Secondary Logo

Abstract PD-008: MORBIDITY AND OUTCOME ASSOCIATED WITH INTERHOSPITAL TRANSPORT OF CRITICALLY ILL INFANTS REFERRED TO A TERTIARY HOSPITAL IN HONG KONG

Leung, K.K.Y.1; Lee, S.L.1; Wong, M.S.R.1; Wong, W.H.S.1; Yung, T.C.2

Pediatric Critical Care Medicine: June 2018 - Volume 19 - Issue 6S - p 30–31
doi: 10.1097/01.pcc.0000537410.00849.33
Poster Discussion Abstracts
Free

1Queen Mary Hospital, Department of Paediatrics and Adolescent Medicine, Hong Kong, Hong Kong S.A.R.

2Queen Mary Hospital, Department of Paediatric Cardiology, Hong Kong, Hong Kong S.A.R.

Back to Top | Article Outline

Aims & Objectives:

Specialised transport teams are associated with fewer unplanned events during interhospital transport. This service is currently unavailable in Hong Kong. The aim of this study was to review the outcome of all inbound infants transported into a territory hospital in Hong Kong over three years.

Back to Top | Article Outline

Methods

Retrospective review of all infants transferred from regional hospitals’ neonatal intensive care units to the intensive care unit (ICU) of a territory hospital in Hong Kong from 1st August 2013 to 31st July 2016. Patient characteristics, physiological parameters before and after transport, interventions required during or one hour after transport, length of hospital stay and mortality were reviewed.

Back to Top | Article Outline

Results

256 infants with a mean gestational age of 31.7 ± 5.5 weeks and birth weight of 1732 ± 1007 grams were included. 143 (56.6%) patients were intubated during transfer, but only 22 (8.5%) patient’s physiological parameters were monitored. Around half of the patients (50.8%) had complications (Table 1) upon admission and 23% required significant interventions (Table 2). The median length of stay in the ICU were 3.3 (range 0.5–342.6) days. Five patients died of non-transport related causes within seven days of admission. Multivariate analysis showed that intubated patients (p<0.001) and patients transferred at an earlier postnatal age (p<0.017) were more likely to have complications.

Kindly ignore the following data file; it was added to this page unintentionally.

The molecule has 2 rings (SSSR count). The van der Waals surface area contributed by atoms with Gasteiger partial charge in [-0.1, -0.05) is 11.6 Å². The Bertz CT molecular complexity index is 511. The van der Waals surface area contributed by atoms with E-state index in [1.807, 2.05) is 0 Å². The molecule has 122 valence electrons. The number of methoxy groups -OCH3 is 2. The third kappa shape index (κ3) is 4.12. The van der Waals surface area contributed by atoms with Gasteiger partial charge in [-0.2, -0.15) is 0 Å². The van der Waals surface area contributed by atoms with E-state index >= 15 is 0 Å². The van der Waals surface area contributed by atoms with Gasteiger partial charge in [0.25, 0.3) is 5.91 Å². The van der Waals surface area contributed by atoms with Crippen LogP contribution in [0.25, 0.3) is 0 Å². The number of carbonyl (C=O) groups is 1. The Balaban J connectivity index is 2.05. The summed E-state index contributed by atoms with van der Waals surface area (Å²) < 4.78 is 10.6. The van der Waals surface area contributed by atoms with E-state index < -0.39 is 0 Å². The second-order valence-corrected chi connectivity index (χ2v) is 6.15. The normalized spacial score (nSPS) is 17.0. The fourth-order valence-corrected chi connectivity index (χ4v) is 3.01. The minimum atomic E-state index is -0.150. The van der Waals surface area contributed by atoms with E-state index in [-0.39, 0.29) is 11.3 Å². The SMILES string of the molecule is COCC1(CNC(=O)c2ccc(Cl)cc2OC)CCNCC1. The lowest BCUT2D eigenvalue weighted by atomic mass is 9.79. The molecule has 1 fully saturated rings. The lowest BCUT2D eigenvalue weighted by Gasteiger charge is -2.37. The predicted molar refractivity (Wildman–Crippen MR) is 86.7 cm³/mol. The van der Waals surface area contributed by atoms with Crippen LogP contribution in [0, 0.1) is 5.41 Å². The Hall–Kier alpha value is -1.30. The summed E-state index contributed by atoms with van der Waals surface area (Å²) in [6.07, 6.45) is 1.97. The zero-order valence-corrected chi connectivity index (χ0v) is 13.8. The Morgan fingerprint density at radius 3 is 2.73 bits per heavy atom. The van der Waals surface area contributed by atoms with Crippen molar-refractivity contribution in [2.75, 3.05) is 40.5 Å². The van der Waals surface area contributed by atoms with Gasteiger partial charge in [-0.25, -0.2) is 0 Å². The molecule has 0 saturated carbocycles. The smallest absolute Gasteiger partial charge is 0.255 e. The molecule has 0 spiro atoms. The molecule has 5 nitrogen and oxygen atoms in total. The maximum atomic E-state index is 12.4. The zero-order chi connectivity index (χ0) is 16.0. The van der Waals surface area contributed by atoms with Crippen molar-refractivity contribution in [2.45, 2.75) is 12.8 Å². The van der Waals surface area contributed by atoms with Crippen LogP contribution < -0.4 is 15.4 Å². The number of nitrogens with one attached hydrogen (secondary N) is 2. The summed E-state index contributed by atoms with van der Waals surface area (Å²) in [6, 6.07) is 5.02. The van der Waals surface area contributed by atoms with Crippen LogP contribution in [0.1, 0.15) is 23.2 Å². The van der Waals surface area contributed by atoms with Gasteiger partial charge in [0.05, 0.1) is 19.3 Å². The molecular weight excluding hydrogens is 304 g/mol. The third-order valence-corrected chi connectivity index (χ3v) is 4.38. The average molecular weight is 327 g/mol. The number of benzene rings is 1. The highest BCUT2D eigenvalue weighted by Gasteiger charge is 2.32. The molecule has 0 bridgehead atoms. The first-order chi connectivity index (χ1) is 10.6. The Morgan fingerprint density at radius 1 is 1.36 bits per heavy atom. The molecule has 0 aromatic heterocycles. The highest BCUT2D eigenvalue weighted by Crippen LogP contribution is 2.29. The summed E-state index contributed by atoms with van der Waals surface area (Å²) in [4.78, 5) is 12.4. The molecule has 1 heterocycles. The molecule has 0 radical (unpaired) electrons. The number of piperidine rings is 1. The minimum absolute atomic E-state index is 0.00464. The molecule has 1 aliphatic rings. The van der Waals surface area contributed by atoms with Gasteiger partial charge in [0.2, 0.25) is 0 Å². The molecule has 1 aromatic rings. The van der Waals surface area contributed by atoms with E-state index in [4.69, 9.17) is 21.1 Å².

Table

Table

Table

Table

Back to Top | Article Outline

Conclusions

Our study shows that complications and interventions are common during interhospital transport, particularly in intubated patients and patients being transferred at an earlier postnatal age. Establishing a specialised transport team equipped with proper training, equipment and accreditation may improve the standard of care and patient outcome.

©2018The Society of Critical Care Medicine and the World Federation of Pediatric Intensive and Critical Care Societies